Gray: Jail for Statehood?

Mayoral candidates debate civil disobedience

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    NEWSLETTERS

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    WASHINGTON - APRIL 16: Council Chairman Vincent Gray (L), Del. Eleanor Holmes Norton (D-DC) (2nd-L), Mayor Adrian Fenty (3rd-L), and Councilmember Kwame Brown (R) participate in a march to ask for voting representation for the nation's capital in the U.S. House of Representatives April 16, 2007 in Washington, DC. Thousands of residents of Washington, DC, marched to Capitol Hill to demand a voting right for the District. (Photo by Alex Wong/Getty Images)

    D.C. mayoral candidates assembled in a mostly civil candidate forum in Ward 8 Monday night. One of the few interesting moments came when the contenders were asked how they felt about civil disobedience as a means to statehood.

    Mayoral challenger and D.C. Council Chairman Vincent Gray won cheers from the crowd when he said he would be willing to go to jail for statehood, but “only if anyone here goes with me.” Incumbent Mayor Adrian Fenty was less sold on that strategy, noting that Mayor Sharon Pratt Kelly was arrested in 1993 during a statehood sit-in and that nothing came of it.

    But Mayor Fenty, who has been more vocal about pursuing statehood in recent weeks, said he agreed with Gray that a renewed push should be a priority.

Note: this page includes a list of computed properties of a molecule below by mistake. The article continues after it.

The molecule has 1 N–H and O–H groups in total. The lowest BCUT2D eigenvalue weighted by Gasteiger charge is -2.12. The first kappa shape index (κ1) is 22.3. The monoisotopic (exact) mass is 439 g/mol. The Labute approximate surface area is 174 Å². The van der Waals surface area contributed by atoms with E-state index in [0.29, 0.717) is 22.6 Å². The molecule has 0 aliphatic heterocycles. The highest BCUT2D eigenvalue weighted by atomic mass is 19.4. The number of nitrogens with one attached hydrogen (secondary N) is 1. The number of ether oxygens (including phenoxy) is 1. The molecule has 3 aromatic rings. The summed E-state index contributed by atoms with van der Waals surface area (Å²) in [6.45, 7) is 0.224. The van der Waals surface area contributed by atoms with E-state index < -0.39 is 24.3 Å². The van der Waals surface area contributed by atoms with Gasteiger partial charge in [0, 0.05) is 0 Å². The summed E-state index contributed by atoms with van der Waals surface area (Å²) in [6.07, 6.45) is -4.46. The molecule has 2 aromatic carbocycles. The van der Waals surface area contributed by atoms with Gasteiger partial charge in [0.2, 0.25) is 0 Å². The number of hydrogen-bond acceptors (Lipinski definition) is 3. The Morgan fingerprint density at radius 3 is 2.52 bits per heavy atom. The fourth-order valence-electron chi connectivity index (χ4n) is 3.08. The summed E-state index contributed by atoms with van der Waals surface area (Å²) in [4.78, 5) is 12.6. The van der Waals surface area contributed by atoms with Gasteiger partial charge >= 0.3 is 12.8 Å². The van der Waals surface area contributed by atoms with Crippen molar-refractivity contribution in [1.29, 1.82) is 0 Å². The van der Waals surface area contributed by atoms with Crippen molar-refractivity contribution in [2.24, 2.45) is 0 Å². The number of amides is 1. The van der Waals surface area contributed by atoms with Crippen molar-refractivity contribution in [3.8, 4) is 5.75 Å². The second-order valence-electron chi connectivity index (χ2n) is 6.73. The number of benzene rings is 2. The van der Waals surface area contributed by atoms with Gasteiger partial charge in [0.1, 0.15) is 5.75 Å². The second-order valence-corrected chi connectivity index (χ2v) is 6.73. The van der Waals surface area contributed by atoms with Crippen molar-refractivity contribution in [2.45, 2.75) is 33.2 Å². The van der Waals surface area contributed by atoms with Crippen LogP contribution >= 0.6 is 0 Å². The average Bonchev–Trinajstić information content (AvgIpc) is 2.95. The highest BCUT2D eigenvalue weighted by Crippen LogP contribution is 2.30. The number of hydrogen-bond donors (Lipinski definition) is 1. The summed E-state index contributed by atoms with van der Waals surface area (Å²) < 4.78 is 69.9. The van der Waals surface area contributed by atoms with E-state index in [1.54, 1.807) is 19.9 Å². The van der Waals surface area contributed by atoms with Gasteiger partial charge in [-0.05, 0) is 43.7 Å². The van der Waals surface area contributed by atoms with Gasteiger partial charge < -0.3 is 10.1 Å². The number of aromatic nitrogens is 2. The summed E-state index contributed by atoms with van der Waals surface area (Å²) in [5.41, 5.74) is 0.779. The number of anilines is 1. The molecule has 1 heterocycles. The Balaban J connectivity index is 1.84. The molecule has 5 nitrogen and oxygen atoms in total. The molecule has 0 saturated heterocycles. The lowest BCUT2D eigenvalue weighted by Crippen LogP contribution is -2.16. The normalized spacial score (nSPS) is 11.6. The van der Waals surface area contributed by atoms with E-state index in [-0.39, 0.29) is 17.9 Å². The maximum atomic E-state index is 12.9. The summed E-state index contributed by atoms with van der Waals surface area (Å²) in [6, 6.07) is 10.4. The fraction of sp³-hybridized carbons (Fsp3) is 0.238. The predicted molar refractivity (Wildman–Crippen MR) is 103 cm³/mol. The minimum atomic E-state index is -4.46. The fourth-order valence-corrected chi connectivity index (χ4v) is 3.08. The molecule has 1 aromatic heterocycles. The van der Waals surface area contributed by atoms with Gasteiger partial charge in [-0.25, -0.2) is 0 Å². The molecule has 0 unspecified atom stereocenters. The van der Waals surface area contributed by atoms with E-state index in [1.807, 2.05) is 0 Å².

The raising of the statehood banner for the umpteenth time shows how desperate the D.C. voting rights situation has become. Earlier this year, House Majority Leader Steny Hoyer rejected a scheme to grant D.C. and Puerto Rico statehood in tandem – an approach backed last night by candidate Leo Alexander. There is no new voting rights legislation on the horizon.

    The latest round of cries for statehood make the point: Half-measures are not going to work. D.C. needs to go for all or nothing – even if it means ending up with nothing.

    On the Washington Post website last Friday, WTOP’s Mark Plotkin – one of the city’s veteran statehood crusaders – wrote, “Let’s go for statehood for D.C. That’s what we really want, and it is doable.” Plotkin says “a change in citizen attitude” is required to get there. He writes that Jesse Jackson – who was arrested with Mayor Kelly in 1993 – once told him that D.C.’s “second-class status would change only ‘when it rises to the level of personal insult.’”

    Plotkin says D.C.’s congressional delegate should introduce a statehood bill each and every year, building support and momentum over time. He compares the issue to the creation of the Martin Luther King Jr.’s Birthday holiday – “at first, very few signed on, but momentum grew,” with Republicans eventually signing on and a Republican president signing the bill into law.

    D.C. Shadow Senator Michael D. Brown, who is running for At-Large Council this year, also says statehood is the best, and possibly only, option. He wrote on the Post website, “Last year, Puerto Rico put $20 million into its effort to become a state; the District has budgeted $0 for fiscal 2011. I went to a statehood rally last week, and fewer than 100 people showed up. Until the city budgets real money and Washingtonians show their support, the movement will go nowhere.”

    Of course, the difference between the King holiday and the State of Columbia is that the latter would add two more Democrats to the U.S. Senate. It will be hard to convince even the most fair-minded Republicans that that is in their interest.